Derek Jeter, the New York Yankees shortstop whose star-studded career coincided with the revival of baseball's most iconic franchise, announced that the 2014 season will be his last.
In a post on his Facebook fan page, Jeter, 39, said the 2013 season – in which he played just 17 games due to a broken ankle – " was a tough one for me," and that "some of the things that came easy to me became a struggle."
Jeter's announcement signals the end of what will be a 17-year career for a player impervious to scandal, even as he carried the highest profile in the game on its most scrutinized team.
"So really it was months ago when I realized that this season would likely be my last," Jeter wrote. "As I came to this conclusion and shared it with my friends and family, they all told me to hold off saying anything until I was absolutely 100% sure."
He enters his final season with 3,316 hits, 10th on the all-time list. He was the 1996 American League Rookie of the Year, a season in which the Yankees won the first of five World Series championships with him as their shortstop.
Jeter wrote: "I will remember it all: the cheers, the boos, every win, all the plane trips, the bus rides, the clubhouses, the walks through the tunnel and every drive to and from the Bronx."
Jeter's final game, barring a Yankees playoff appearance, will come on Sept. 28 at Fenway Park. His final game at Yankee Stadium will be Sept. 25, against the Baltimore Orioles.
"In the 21-plus years in which I have served as Commissioner, Major League Baseball has had no finer ambassador than Derek Jeter," Bud Selig said in a statement. "Since his championship rookie season of 1996, Derek has represented all the best of the National Pastime on and off the field. He is one of the most accomplished and memorable players of his – or any – era."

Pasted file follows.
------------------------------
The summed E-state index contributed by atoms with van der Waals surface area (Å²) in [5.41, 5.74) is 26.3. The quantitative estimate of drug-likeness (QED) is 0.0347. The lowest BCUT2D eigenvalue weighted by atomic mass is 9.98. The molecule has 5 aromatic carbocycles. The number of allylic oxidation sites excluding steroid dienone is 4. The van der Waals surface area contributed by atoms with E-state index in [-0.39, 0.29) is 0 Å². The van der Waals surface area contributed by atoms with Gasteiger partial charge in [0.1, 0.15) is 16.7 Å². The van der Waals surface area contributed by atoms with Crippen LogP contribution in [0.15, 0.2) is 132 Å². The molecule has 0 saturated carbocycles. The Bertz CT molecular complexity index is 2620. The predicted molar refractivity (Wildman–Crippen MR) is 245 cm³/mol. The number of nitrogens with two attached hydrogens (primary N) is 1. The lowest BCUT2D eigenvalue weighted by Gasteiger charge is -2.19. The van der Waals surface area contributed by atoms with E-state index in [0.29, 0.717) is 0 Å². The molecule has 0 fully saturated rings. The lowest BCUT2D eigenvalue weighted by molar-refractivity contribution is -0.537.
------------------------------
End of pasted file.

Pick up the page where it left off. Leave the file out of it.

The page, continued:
Save for a freak shoulder injury suffered in a 2003 baserunning collision, Jeter was a remarkably durable player throughout his career. But the beginning of the end came on Oct. 13, 2012, when he fractured his ankle during Game 1 of the American League Championship Series against the Detroit Tigers.
The injury required off-season surgery, and while Jeter returned during spring training, he suffered another ankle fracture, delaying his 2013 debut until July 11. A quadriceps injury, however, put him back on the disabled list after just one game, and he did not play again after Sept. 7.
His retirement will mark the end of the Yankees' Core Four era - a spanning almost two decades in which he, Mariano Rivera, Jorge Posada and Andy Pettitte formed a dominant nucleus for a Yankee franchise always willing to spend money to fill needs around them.
Pettitte and Rivera officially retired after last season, Posada after 2011.
While Jeter was never the highest-paid player - his 10-year, $189 million contract signed in 2000 was quickly dwarfed by others - he connected with Yankee and baseball fans nationwide in a fashion far deeper than most of his well-paid colleagues.
One of them, Alex Rodriguez, joined the Yankees in a 2004 trade, but despite Rodriguez's superior physical gifts, he almost always became the example of what not to do even as Jeter's legend grew.
Linked to no shortage of starlets, Jeter somehow managed to keep much of his private life just that, while avoiding the public missteps that engulfed lesser stars. What's more, he never was linked to performance-enhancing drug use even as his career spanned the height of baseball's steroid era.
As Rodriguez, Barry Bonds, Roger Clemens and many others saw their legacies diminished by their connections with steroids and other banned substances, it only seemed to burnish Jeter's credentials as a highly marketable - and embraceable - icon.
Now, beginning next week when he reports to Steinbrenner Field for his final spring training as a player, the Yankees - and yes, even Major League Baseball at large - will ponder how to replace a star impervious to scandal and admired by millions.